Most popular digital news outlets including New York Times, Washington Post, and WSJ use paywalls to force you to pay before you can access their articles.
What if you want to bypass the paywall? Here are a few ways to get around newspaper paywalls and instantly access the article you need.
While it is not really doable at scale, you can easily get around digital paywalls easily, for free and without the need to install any (questionable) software on your computer.
What is a Paywall
A paywall is a way many digital publications hide content from readers in an effort to monetize it.
While it is not perfect (and may be quite annoying), it is quite understandable that online newspapers are trying to make money by generating digital subscriptions: News sites do have bills to pay.
Usually content gets hidden after you read several articles from the same site within a certain amount of time. That is, they want you to get a taste of their content for you to want to read more.
Plus, this is how digital newspapers manage to allow Google to access that content and show these articles in search results. Undoubtedly Google is a major traffic driver to all those digital publications.
The basic idea behind paywalls is to get you subscribe to a recurring payment (which is usually very small, to be fair).
So once you land on an article and click a link to see another one, you may see something like that:
How to Bypass Paywalls Using Browser Extension
This browser extension (Google Chrome and Firefox) helps you remove paywalls on most popular websites including:
- Daily Press
- Financial Times
- Harvard Business Review
- The Washington Post
- Vanity Fair
- The New York Times
- The Economist
- The New Yorker
- Herald Sun
- Globes and more
How to Bypass Most News Paywalls Using Google Cache
If you have found an article when searching Google and you cannot access it, chances are it is cached by Google.
Google cache is the saved version of any page Google keeps stored on its servers.
To access Google’s cache of any page type the following string in your browser’s address bar:
cache:https://site.com/full-urlUse Google’s cached copy of the page to bypass the paywall
Not all pages will have Google’s saved copy but many will. So check this hack before trying anything else.
How to Bypass Most News Paywalls Speech Tools
You may be able to listen to the full article using text-to-speech tools and extensions (we’ve tested some here), even if you are not able to read it. This is a good idea for background reading / listening too.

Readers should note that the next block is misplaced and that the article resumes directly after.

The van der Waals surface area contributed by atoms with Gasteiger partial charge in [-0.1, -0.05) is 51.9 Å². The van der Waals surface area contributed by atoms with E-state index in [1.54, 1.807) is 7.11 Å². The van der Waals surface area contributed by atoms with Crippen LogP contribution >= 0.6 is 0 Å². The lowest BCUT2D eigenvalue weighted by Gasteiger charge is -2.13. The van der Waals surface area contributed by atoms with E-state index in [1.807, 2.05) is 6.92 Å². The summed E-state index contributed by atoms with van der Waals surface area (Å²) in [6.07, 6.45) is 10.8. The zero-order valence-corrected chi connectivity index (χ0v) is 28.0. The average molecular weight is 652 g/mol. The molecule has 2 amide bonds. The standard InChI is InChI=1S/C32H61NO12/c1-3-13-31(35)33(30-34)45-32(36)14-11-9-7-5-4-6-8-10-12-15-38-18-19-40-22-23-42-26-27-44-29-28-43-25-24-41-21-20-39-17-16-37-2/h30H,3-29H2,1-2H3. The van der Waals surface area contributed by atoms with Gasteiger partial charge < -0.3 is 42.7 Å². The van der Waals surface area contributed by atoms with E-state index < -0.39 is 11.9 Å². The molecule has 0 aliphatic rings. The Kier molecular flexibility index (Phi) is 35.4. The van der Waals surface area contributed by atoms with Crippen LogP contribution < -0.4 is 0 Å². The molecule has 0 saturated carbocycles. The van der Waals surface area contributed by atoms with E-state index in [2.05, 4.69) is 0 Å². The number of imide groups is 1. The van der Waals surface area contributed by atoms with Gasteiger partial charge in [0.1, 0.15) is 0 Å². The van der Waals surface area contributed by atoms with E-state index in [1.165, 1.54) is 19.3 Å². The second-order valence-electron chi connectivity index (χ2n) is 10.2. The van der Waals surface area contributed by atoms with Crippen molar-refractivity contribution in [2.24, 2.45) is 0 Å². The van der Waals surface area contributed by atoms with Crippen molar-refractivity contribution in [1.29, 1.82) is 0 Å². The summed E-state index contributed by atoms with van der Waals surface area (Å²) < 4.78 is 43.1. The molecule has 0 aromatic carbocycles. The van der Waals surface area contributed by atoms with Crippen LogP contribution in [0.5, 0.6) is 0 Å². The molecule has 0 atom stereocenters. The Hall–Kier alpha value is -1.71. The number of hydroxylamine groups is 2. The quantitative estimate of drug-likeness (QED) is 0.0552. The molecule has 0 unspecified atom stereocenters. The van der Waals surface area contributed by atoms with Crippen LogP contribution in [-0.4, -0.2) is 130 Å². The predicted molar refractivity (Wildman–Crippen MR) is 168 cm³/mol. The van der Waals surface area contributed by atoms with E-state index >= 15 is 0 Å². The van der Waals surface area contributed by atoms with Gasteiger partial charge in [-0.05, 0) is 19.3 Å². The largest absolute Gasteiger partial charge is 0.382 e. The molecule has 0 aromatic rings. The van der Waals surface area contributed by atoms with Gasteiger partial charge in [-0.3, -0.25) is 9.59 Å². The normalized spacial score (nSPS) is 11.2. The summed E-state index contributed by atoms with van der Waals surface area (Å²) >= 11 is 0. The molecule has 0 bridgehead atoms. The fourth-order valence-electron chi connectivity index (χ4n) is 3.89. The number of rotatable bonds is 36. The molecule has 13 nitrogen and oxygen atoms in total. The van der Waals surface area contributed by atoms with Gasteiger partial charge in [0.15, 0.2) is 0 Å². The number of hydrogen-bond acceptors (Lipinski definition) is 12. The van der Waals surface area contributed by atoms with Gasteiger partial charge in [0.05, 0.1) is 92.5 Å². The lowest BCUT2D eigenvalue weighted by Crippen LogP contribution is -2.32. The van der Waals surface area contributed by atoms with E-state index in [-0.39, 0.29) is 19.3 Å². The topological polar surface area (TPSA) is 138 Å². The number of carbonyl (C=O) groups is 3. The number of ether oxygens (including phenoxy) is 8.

[Using Natural Reader’s extension to get past Washington Post paywall and listen to the full article. Surprisingly, the voice does sound almost natural and I am able to understand anything. This method is perfect for people with low vision or even for just giving your eyes some rest]
What if I Can’t Find the URL?
Recently, some news outlets started hiding URLs of the articles behind the paywall making it hard to copy them.
In this case you can go back to the previous page (where you clicked the link from) and copy the URL from there:
- On Google Chrome: Right-click/Double-tap on the link and select “Copy link address”
- On Safari: Right-click/Double-tap on the link and select “Copy link”
- On FireFox: : Right-click/Double-tap on the link and select “Copy link location”
Yes, that’s a lot of workarounds for one-time reading which is why I recommend subscribing to a publication if you find yourself having to go through these steps too often.
How to Get around New York Times, Washington Post, WSJ Paywalls
- Use Google’s cache to access the full copy of the article saved by Google
- Try text-to-speech tools to listen to the full article if you cannot see it
Paywalls may work slightly differently on different newspaper sites, so you may try to use a number of methods to get past those. I’ve tested the above methods on NewYork Times, WSJ, Washington Post, Business Insider and Financial Times paywall and it worked in most cases.
Finally, all the methods above only work for one-time reading. If you love your newspaper and read it every day, go ahead and support it by subscribing. I truly believe that personal payments help support independent journalism, so it is a good cause.
After all, if you want to read the same publication on a regular basis, it is likely to be doing a very good job to deserve your subscription.
Paywalls may be annoying but you can still bypass them using any easy methods above.